Kentucky Justice, Southern Honor, and American Manhood

Understanding the Life and Death of Richard Reid

James C. Klotter (Bidragsyter)

When attorney John Jay Cornelison severely beat Kentucky Superior Court judge Richard Reid in public on April 16, 1884, for allegedly injuring his< honor, the event became front-page news. Would Reid react as a Christian gentleman, a man of the law, and let the legal system take its course, or would he follow the manly dictates of the code of honor and challenge his assailant?

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Vår pris: 271,-

(Paperback)
Leveringstid: Usikker levering*
*Vi bestiller varen fra forlag i utlandet. Dersom varen finnes, sender vi den så snart vi får den til lager
På grunn av Brexit-tilpasninger og tiltak for å begrense covid-19 kan det dessverre oppstå forsinket levering.

Er du interessert i historiebøker ?
Bli med i fordelsklubben Vår historie og få fordelspris kr 230,-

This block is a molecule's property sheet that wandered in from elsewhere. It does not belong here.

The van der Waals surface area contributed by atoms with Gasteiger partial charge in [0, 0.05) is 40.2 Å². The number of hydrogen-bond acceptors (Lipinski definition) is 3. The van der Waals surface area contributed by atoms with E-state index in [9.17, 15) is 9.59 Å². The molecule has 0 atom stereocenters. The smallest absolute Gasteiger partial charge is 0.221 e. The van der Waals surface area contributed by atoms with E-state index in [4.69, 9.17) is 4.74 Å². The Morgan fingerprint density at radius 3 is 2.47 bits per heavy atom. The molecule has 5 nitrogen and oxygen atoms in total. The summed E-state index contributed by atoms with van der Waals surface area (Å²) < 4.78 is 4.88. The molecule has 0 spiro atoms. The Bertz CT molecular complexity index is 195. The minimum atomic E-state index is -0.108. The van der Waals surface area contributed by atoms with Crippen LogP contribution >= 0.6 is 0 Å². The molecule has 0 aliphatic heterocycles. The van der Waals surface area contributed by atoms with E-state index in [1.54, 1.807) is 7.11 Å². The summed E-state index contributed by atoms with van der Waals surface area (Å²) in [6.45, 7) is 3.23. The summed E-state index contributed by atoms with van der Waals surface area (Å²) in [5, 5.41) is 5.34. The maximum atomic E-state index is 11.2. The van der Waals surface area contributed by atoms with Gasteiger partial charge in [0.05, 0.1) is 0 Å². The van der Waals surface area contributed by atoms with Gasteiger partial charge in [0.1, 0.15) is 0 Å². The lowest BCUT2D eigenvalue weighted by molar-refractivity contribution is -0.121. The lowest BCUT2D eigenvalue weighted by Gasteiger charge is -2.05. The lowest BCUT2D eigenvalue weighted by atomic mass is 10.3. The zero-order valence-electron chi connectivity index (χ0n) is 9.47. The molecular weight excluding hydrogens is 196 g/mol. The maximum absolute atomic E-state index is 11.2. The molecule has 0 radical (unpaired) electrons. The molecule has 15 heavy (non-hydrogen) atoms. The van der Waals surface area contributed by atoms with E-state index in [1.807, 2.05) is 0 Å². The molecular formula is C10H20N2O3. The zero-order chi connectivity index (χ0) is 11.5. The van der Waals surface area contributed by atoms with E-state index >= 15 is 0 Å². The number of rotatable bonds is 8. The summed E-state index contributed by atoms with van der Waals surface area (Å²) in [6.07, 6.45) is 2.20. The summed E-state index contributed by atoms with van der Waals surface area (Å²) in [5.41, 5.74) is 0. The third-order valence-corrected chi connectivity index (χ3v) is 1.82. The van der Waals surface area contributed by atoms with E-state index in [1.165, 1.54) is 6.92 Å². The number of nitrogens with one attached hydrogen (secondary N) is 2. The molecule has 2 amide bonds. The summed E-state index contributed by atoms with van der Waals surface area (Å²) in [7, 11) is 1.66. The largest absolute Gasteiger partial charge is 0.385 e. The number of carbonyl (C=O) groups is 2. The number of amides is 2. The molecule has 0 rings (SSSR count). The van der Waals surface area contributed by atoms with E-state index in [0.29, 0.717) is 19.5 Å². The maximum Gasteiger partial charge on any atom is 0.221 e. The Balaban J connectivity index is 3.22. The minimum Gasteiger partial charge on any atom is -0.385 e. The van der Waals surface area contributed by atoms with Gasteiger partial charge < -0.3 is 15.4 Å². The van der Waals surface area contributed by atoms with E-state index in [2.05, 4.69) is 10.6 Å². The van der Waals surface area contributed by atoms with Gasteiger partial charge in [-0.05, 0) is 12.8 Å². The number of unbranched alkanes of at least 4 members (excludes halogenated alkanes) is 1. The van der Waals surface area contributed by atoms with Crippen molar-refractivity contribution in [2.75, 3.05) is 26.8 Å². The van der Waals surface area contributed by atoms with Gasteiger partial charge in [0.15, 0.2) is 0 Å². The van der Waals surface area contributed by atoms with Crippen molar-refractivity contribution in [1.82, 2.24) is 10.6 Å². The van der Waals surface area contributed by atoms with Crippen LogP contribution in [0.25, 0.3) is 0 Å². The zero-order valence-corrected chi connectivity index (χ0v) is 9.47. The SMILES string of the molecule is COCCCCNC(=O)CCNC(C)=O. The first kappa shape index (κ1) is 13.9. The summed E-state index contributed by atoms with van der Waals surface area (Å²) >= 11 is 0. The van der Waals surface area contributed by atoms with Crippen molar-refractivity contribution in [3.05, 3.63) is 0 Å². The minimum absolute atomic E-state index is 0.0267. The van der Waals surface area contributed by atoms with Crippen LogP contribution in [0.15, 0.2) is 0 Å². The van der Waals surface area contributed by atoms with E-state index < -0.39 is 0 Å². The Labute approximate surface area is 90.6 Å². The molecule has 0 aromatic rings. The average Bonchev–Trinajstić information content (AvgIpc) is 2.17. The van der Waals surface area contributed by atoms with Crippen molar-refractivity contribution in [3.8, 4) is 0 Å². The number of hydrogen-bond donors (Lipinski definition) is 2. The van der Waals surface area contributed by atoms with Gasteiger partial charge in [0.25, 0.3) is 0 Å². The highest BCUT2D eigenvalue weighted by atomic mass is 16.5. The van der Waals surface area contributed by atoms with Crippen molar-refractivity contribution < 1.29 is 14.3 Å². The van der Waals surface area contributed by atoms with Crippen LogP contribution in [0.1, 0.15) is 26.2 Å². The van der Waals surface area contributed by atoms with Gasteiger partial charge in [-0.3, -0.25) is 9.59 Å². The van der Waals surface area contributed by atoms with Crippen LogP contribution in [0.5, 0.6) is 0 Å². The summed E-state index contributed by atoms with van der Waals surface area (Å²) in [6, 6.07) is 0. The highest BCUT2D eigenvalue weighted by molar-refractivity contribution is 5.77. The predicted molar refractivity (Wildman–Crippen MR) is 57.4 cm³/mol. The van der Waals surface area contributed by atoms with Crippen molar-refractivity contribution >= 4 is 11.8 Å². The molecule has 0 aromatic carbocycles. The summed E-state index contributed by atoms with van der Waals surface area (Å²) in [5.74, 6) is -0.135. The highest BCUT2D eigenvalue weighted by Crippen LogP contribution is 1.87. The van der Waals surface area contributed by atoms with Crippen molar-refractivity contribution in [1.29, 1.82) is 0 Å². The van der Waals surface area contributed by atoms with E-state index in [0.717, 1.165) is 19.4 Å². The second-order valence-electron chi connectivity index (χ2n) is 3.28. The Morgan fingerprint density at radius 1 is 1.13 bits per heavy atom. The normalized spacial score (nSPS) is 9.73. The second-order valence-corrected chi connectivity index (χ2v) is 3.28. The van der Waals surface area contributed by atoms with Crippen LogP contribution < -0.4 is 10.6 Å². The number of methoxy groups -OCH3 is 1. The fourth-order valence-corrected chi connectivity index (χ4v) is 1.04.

Om boka

When attorney John Jay Cornelison severely beat Kentucky Superior Court judge Richard Reid in public on April 16, 1884, for allegedly injuring his< honor, the event became front-page news. Would Reid react as a Christian gentleman, a man of the law, and let the legal system take its course, or would he follow the manly dictates of the code of honor and challenge his assailant?

James C. Klotter crafts a detective story, using historical, medical, legal, and psychological clues to piece together answers to the tragedy that followed.

""This book is a gem. . . . Klotter's astute organisation and gripping narrative add to the book's appeal. . . . [He] has written a fascinating book that will be of interest to a wide audience."" - American Historical Review

""A moving story well told, it does force the reader to reflect on our own era and consider whether we value leaders who respect the rule of law or those who believe that honor demands swift and bloody vengeance no matter the costs."" - Ohio Valley History

""A rich and compelling work that offers fresh insights into the tense interplay among religion, law, and honor in the American South.""- Register of the Kentucky Historical Society

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